What fantasies did Dr. Manette have while in prison in Chapter 17 of A Tale of Two Cities by Charles Dickens?

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mwestwood | College Teacher | (Level 3) Distinguished Educator

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On the night before she is to be married, Lucie sits with her father under the plane-tree at their house in Soho.  Without knowing Darnay's history, Lucie speaks to her father in the hopes that they will not be parted.  Her father reassures her that his future will be all the brighter through her marriage.  Further, he tells his daughter that her life should not be wasted for his sake.  Then, he reminisces about how lonely he was in prison and how he looked at the same moon above them now. 

“I have looked at her, speculating thousands of times upon the unborn child from whom I had been rent. Whether it was alive. Whether it had been born alive, or the poor mother’s shock had killed it. Whether it was a son who would some day avenge his father. (There was a time in my imprisonment when my desire for vengeance was unbearable.)

Dr. Manette thought about his unborn child from whom he had been taken, and he wonders if the mother miscarried the baby from the terrible shock of losing her husband.  Or, he wonders, if the baby lives, if it is female or male, a son who would avenge his imprisonment. 

On evenings that he counted the perpendicular lines he could draw upon the face of the moon, the prisoner of North Tower wondered if he had a daughter who knew nothing of him.  As time passed, he wondered, too, if she were married to a man who knew nothing of his fate. But, he had also imagined his child coming to him at the prison and leading him out to freedom.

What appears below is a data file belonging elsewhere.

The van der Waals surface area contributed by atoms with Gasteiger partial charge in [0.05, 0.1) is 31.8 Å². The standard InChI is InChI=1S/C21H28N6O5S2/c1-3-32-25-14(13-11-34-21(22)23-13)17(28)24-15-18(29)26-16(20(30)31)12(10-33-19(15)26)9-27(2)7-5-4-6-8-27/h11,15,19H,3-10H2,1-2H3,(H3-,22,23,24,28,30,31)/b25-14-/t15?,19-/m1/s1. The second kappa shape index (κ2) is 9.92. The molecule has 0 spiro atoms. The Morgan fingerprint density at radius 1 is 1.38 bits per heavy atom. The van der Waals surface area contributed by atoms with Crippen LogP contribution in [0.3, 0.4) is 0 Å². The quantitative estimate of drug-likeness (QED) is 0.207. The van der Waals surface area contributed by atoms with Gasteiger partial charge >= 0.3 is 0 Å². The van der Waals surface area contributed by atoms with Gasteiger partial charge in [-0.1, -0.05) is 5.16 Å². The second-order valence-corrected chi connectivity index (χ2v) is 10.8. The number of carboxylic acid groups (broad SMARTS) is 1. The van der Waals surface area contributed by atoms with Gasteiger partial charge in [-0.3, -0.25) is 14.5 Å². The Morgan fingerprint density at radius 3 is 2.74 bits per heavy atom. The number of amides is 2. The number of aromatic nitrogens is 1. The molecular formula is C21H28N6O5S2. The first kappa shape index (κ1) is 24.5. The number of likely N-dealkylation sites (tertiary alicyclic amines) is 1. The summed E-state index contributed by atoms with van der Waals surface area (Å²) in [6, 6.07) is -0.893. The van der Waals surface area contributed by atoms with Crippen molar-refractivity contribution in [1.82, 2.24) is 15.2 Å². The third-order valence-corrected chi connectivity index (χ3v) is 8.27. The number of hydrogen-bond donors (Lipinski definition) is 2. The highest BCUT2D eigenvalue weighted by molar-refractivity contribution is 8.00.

Then, the doctor of Beauvais tells Lucie of a phantom that he saw; this was another image that stood before him, one that moved, unlike the figure on the moon.  It, too, resembled the mother. In the moonlight, he imagined this phantom taking him out to show him her home that was full of loving remembrance of her "lost father." She had his picture in her room, "and in her prayers."  Her life was "active, cheerful"; but his "poor history pervaded it."  This phantom showed the physician her children, who had been taught to pity him.  Whenever they passed a prison, they looked up at the bars, whispering to each other.  And, although the phantom came many times, she could not deliver him from his prison for more than the little visits.

Then, Dr. Manette embraces Lucie and tells her that even in his wildest thoughts, he was never as happy as he is now to have known her and to be with her.

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